Aug. 2, 2000 CHAMPAIGN, Ill. -- Researchers have come up with a way to use old tires and pistachio shells to remove mercury emissions from power plants. Activated-carbon adsorbents made from the tires and shells work as well as or better than current commercial products and might even be cheaper to produce, say researchers at the University of Illinois and the Illinois State Geological Survey.
"Mercury is a toxic pollutant that can enter rivers, lakes and the human food chain," said Massoud Rostam-Abadi, a chemical engineer and head of Energy and Environmental Engineering at the Survey. "Coal-fired power plants are one of the largest anthropogenic sources of mercury emissions. With funding provided by EPRI (the Electric Power Research Institute) and the Illinois Office of Solid Waste Research, we looked for materials that could effectively remove mercury from the combustion flue gases."
In a collaborative research program, Rostam-Abadi and Scott Chen, another chemical engineer at the Survey, and their UI colleagues -- civil and environmental engineering professor Mark Rood and graduate students Hsing-Cheng Hsi and Chris Lehmann -- prepared adsorbents from a variety of feedstocks, including Illinois high-sulfur coal, waste tires and pistachio shells. The adsorbents were then evaluated for their effectiveness at removing two forms of mercury emissions -- elemental mercury and mercuric chloride -- from several different simulated combustion gas streams.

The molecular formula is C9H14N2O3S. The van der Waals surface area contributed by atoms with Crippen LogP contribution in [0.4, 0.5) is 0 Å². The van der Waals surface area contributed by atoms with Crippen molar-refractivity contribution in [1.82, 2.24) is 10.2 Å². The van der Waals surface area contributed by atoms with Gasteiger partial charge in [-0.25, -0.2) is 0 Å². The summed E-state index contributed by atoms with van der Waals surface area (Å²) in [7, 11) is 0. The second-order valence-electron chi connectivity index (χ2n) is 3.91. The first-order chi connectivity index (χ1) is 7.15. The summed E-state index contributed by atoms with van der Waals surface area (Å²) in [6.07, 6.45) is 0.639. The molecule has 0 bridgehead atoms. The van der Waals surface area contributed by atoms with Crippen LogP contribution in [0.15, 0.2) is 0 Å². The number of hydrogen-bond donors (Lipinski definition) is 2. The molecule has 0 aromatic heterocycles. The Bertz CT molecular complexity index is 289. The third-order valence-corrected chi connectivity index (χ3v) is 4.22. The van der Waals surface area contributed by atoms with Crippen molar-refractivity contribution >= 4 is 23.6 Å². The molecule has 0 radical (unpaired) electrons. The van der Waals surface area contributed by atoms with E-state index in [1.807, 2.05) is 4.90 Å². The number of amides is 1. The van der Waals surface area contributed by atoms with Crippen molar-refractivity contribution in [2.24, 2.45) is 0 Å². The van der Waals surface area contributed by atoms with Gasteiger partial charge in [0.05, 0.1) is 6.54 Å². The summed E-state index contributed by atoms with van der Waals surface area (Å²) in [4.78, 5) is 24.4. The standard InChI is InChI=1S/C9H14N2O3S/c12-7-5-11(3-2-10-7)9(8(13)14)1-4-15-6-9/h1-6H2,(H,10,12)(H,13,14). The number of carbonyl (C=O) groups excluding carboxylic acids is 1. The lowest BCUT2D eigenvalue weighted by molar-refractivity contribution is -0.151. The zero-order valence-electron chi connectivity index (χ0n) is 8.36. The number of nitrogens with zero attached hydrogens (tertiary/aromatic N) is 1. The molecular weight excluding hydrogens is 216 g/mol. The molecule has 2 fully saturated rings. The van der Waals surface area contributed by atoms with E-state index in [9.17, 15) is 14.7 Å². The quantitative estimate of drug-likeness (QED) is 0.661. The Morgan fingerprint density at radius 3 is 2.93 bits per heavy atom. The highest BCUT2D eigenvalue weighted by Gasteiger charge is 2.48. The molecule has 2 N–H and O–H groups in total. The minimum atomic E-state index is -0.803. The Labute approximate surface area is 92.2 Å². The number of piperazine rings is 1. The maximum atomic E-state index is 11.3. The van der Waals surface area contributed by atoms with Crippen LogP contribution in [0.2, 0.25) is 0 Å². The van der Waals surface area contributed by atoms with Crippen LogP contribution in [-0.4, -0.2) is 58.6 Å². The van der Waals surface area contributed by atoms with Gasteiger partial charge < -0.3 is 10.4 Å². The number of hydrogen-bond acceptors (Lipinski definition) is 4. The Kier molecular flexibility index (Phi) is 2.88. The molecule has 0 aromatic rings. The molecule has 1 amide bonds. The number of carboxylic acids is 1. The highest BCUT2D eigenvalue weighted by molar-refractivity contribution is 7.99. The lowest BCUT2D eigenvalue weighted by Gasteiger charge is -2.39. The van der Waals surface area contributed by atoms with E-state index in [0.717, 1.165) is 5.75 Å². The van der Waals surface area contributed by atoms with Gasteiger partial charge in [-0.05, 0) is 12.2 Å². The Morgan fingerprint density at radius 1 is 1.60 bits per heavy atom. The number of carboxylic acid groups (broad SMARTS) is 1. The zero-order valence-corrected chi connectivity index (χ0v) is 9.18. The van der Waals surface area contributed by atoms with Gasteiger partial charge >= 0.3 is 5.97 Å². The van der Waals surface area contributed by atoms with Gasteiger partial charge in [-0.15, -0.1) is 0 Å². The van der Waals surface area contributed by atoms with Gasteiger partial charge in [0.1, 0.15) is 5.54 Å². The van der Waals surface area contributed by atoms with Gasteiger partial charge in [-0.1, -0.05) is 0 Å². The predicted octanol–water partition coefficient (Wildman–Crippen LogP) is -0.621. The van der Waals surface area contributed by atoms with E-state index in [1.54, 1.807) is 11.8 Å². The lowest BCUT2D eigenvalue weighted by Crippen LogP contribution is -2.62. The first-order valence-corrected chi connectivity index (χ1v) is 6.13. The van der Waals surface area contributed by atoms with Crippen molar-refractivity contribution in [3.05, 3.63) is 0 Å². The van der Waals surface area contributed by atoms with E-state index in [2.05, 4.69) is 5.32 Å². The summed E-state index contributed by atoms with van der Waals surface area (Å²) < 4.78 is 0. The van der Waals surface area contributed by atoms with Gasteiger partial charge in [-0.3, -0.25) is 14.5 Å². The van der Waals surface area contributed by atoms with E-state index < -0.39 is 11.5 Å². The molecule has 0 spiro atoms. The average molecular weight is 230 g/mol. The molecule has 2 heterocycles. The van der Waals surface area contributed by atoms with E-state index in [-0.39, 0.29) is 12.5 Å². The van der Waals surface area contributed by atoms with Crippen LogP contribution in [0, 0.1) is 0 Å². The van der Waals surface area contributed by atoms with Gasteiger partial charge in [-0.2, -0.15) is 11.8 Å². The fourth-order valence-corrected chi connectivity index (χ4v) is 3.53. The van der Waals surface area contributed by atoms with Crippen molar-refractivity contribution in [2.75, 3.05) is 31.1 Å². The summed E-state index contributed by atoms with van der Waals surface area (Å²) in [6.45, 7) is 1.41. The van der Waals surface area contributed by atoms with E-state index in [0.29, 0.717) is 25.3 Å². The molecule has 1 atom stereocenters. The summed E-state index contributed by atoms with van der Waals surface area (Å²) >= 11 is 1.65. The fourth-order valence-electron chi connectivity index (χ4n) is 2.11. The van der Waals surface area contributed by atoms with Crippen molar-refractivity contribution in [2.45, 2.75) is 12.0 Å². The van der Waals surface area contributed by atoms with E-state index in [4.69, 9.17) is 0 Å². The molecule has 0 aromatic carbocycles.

"We found that mercury removal was affected by both the properties of the adsorbent and the flue gas compositions," Rostam-Abadi said. "In one flue gas, the adsorbents were equally effective in removing both forms of mercury. In another flue gas, the tire and pistachio carbons had nearly five times larger capacity for the adsorption of mercuric chloride than their coal-derived counterpart."
Because utilities produce different amounts of the two mercury emissions, some tailoring of the feedstocks will be required to achieve effective mercury removal for individual power plants.
"We are currently examining the mixing of adsorbents to more effectively remove both forms of mercury from individual power plants," Rostam-Abadi said. "Adsorbents produced from different precursors will have different properties due to variations in their chemical and physical compositions. Also, depending on plant location, certain adsorbents may be more economical than others."
In their work, the researchers also showed that activated carbons containing sulfur additives were significantly more effective at removing mercury emissions from the flue gases. "But adding the sulfur usually requires additional processing steps and production costs," Chen said.
"Tire rubber already contains sulfur -- which makes the rubber more durable -- so activated carbon from tires might prove more cost-effective than existing products," Rood said. "And there is certainly a plentiful supply: each year, more than 200 million tires are disposed of in the United States alone."
The researchers will present their latest findings at the American Chemical Society meeting, to be held Aug. 20-24 in Washington, D.C.
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